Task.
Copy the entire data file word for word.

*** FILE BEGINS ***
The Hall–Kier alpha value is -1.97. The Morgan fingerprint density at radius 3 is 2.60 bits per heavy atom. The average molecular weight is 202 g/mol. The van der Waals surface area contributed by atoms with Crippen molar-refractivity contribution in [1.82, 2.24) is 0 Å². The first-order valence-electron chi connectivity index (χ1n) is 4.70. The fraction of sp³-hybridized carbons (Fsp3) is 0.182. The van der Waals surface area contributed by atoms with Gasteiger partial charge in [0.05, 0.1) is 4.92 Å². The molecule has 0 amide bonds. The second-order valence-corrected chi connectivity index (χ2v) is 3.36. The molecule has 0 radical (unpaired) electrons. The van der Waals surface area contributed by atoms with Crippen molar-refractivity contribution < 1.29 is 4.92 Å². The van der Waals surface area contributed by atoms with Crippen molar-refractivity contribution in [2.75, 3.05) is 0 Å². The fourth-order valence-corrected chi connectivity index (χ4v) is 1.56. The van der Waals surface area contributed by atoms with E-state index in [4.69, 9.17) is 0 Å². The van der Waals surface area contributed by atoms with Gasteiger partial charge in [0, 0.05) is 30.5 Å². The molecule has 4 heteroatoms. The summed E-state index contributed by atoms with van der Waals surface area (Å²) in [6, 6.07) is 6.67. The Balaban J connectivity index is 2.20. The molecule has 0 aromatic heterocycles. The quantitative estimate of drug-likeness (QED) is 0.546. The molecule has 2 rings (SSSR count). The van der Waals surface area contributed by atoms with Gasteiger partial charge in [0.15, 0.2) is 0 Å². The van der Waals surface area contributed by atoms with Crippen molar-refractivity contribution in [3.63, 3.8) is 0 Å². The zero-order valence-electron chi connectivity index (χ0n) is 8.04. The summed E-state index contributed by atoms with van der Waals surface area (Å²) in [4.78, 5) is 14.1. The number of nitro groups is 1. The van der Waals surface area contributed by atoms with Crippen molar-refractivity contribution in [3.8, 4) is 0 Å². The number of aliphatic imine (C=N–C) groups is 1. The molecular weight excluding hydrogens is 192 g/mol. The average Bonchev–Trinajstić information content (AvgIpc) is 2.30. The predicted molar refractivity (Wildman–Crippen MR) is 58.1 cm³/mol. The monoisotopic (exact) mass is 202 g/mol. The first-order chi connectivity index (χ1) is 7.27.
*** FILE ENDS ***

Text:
The Hall–Kier alpha value is -1.97. The Morgan fingerprint density at radius 3 is 2.60 bits per heavy atom. The average molecular weight is 202 g/mol. The van der Waals surface area contributed by atoms with Crippen molar-refractivity contribution in [1.82, 2.24) is 0 Å². The first-order valence-electron chi connectivity index (χ1n) is 4.70. The fraction of sp³-hybridized carbons (Fsp3) is 0.182. The van der Waals surface area contributed by atoms with Gasteiger partial charge in [0.05, 0.1) is 4.92 Å². The molecule has 0 amide bonds. The second-order valence-corrected chi connectivity index (χ2v) is 3.36. The molecule has 0 radical (unpaired) electrons. The van der Waals surface area contributed by atoms with Crippen molar-refractivity contribution < 1.29 is 4.92 Å². The van der Waals surface area contributed by atoms with Crippen molar-refractivity contribution in [2.75, 3.05) is 0 Å². The fourth-order valence-corrected chi connectivity index (χ4v) is 1.56. The van der Waals surface area contributed by atoms with E-state index in [4.69, 9.17) is 0 Å². The van der Waals surface area contributed by atoms with Gasteiger partial charge in [0, 0.05) is 30.5 Å². The molecule has 4 heteroatoms. The summed E-state index contributed by atoms with van der Waals surface area (Å²) in [6, 6.07) is 6.67. The Balaban J connectivity index is 2.20. The molecule has 0 aromatic heterocycles. The quantitative estimate of drug-likeness (QED) is 0.546. The molecule has 2 rings (SSSR count). The van der Waals surface area contributed by atoms with Gasteiger partial charge in [0.15, 0.2) is 0 Å². The van der Waals surface area contributed by atoms with Crippen molar-refractivity contribution in [3.63, 3.8) is 0 Å². The zero-order valence-electron chi connectivity index (χ0n) is 8.04. The summed E-state index contributed by atoms with van der Waals surface area (Å²) in [4.78, 5) is 14.1. The number of nitro groups is 1. The van der Waals surface area contributed by atoms with Crippen molar-refractivity contribution in [3.8, 4) is 0 Å². The number of aliphatic imine (C=N–C) groups is 1. The molecular weight excluding hydrogens is 192 g/mol. The average Bonchev–Trinajstić information content (AvgIpc) is 2.30. The predicted molar refractivity (Wildman–Crippen MR) is 58.1 cm³/mol. The monoisotopic (exact) mass is 202 g/mol. The first-order chi connectivity index (χ1) is 7.27.